This is only one of the many articles of the period that mentioned Scott as the main protagonist. The activity at the Ranch combined with its unusual location and word of it began to travel far and wide. Ironically, the Johnsons chose this location in order to escape the crowds and pressures of the city. They certainly did not mean to attract the attention of the curious public. The lavishness that they sought in their new home was not meant to impress strangers or the public-at-large, but, only meant to please themselves and to ingratiate those few individuals they invited there as guests. That being the case, it is not so hard to understand why the Johnsons allowed Scott to claim the building as his.
Scott was a character that loved to be center stage. He practically thrived on it. Neither Albert or Bessie cared for that kind of attention. In fact, Albert purposefully tried to keep his name out of the newspapers and began to rely on Scott to handle all publicity. Albert must have realized that he would need a front if he was ever to evade the public’s growing scrutiny. When asked by a reporter what his relationship to Scott and theRanch was, Johnson reportedly said, “I’m only his banker.” Although Scott had practically nothing to do with any part of the construction directly, Johnson continued to allow Scott to be the figurehead for the entire operation. Friends of the Johnsons and those who actually worked there knew the truth, but most of the public was kept unaware. The sham was so convincing that even today it becomes hard to separate fact from fiction.
It was not long after construction began at the Ranch that Johnson began thinking about hiring a professional architect to design something more splendid and appealing. Though he considered Frank Lloyd Wright, he ended up choosing a man named Charles Alexander MacNeilledge. On June 4, 1926, the two men entered into a contract, the stipulations of which required that MacNeilledge be paid a $1,000 flat fee in return for the . . . “designing and preparation of sketches and detailed working drawing, sufficiently detailed to enable my carpenters and other workmen on the job to erect buildings according to your sketches, and also including the purchasing and bills of material for the Redwood lumber, hardware, electric light fixtures, etc. required for my main house or residence with attached porches and pergolas, etc, located in Grapevine Canyon, Death Valley, Inyo County, California.” The quote seems to indicate that some of the basic design elements that make the ranch unique were already decided upon at this point; particularly the use of specific materials and the emphasis on metal hardware and custom made lighting fixtures.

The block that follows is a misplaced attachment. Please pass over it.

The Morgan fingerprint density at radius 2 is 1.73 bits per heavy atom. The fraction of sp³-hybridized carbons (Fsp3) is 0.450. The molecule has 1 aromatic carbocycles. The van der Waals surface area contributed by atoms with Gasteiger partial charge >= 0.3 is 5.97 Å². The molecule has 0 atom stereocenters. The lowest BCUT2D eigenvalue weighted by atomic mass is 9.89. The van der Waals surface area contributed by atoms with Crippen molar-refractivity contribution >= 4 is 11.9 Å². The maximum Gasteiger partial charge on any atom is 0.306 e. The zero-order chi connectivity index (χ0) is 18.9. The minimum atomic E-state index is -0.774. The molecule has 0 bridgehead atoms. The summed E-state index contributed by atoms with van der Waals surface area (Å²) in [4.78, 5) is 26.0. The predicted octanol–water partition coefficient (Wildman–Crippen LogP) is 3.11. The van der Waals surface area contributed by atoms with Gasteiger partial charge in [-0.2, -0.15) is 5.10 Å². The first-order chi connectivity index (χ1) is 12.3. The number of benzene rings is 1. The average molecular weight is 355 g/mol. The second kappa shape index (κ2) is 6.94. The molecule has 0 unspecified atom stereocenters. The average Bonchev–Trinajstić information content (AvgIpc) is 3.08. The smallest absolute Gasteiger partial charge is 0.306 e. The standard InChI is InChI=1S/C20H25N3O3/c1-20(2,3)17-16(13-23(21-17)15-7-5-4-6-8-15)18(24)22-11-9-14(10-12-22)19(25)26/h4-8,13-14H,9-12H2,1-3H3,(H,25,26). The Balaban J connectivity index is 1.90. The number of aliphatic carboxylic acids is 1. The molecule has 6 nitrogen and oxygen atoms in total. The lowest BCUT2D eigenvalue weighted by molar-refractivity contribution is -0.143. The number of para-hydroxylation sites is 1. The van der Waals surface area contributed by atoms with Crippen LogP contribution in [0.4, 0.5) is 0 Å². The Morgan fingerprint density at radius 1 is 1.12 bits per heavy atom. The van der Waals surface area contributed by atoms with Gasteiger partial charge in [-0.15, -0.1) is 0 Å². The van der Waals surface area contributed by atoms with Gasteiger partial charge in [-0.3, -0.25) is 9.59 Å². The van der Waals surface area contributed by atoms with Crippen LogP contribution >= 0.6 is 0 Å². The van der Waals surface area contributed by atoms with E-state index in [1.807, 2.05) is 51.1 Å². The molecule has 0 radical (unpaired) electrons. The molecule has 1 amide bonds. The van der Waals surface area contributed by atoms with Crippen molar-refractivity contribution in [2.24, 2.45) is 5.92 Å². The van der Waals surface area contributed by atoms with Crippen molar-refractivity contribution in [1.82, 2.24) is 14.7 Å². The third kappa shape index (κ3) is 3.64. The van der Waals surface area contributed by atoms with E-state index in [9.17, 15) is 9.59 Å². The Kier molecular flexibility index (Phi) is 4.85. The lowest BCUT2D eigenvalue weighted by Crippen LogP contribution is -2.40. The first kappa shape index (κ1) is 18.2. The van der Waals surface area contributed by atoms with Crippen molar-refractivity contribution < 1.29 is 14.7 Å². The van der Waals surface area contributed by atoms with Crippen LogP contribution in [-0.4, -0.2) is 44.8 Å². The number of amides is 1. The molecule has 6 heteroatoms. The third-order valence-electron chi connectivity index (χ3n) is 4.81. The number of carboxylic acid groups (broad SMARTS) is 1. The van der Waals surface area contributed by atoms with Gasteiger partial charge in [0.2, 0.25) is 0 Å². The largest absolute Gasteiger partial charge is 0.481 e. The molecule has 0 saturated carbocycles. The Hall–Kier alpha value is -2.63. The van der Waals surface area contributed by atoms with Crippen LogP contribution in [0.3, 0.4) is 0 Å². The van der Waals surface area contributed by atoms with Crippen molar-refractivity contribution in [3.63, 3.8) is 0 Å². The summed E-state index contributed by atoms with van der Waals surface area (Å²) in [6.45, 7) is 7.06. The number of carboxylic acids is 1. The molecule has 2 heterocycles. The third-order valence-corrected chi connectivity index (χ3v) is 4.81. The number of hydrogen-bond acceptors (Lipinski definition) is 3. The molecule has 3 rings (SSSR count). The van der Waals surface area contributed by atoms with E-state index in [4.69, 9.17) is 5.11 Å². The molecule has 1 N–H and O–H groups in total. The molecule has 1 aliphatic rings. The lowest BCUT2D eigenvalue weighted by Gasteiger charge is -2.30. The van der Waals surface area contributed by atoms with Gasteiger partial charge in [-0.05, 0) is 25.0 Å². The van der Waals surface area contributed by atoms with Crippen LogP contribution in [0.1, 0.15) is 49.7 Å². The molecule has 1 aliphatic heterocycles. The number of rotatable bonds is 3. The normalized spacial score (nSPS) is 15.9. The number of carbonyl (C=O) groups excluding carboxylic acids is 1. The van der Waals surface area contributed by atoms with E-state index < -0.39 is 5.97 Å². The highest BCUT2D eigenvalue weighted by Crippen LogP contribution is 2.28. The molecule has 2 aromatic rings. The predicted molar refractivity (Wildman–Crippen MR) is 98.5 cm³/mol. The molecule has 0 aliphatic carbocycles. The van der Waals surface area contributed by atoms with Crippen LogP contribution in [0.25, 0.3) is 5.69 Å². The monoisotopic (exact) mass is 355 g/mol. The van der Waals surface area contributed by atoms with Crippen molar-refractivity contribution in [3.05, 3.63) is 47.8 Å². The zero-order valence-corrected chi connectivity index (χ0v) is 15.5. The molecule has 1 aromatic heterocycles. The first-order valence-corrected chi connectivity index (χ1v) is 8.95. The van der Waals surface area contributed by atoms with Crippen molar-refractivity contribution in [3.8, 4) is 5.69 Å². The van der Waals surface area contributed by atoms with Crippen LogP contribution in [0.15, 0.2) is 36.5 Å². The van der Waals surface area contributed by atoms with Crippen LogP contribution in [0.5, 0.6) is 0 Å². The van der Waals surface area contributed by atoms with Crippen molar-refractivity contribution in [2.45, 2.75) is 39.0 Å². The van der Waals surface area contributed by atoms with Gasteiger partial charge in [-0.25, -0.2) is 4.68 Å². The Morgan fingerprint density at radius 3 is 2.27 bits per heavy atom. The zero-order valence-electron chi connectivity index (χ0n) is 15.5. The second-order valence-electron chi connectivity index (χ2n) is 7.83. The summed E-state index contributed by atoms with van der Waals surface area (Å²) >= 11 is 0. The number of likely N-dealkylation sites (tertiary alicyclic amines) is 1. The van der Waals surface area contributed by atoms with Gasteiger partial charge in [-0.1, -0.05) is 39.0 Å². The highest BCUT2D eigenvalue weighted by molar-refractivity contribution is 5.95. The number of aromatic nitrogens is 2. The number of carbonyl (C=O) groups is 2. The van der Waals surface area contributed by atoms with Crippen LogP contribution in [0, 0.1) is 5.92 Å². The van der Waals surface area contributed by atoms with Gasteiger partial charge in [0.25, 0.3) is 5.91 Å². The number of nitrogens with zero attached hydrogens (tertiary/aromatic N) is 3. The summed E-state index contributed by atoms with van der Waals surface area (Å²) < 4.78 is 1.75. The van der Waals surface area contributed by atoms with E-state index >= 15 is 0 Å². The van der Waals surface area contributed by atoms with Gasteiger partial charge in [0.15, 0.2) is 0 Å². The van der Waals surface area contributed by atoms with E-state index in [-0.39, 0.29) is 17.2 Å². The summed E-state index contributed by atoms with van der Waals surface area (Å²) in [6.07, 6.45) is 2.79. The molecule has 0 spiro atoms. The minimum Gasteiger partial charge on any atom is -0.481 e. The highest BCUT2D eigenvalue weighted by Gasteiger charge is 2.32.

The style chosen for Valley Ranch complex can be called a number of different things. Some have called it Spanish Colonial Revival; others Spanish Mediterranean. Other have said the Ranch was modeled after a Spanish Villa or Hacienda, while others still have preferred to cite its Spanish Moorish influences. Bessie Johnson liked to call it “Spanish Provincial.” Albert Johnson followed the lead established by the architect himself, who simply termed it, “The Spanish Style.”
Working conditions under Construction Superintendent Thompson varied. For the first several years under his supervision an eight-hour day was the standard. In March 1929, however, a nine hour day was instituted, and in response, several Indians quit. The construction season varied somewhat from year to year. Generally, the Indians began working in September and the white crew started work in October. Construction was temporarily suspended every year because of the summer heat from two to four weeks. Sometimes the winter cold or heavy snow would force Thompson to halt work until conditions Improved. Winter shutdowns of this type did not occur every year and generally did not exceed a week in duration.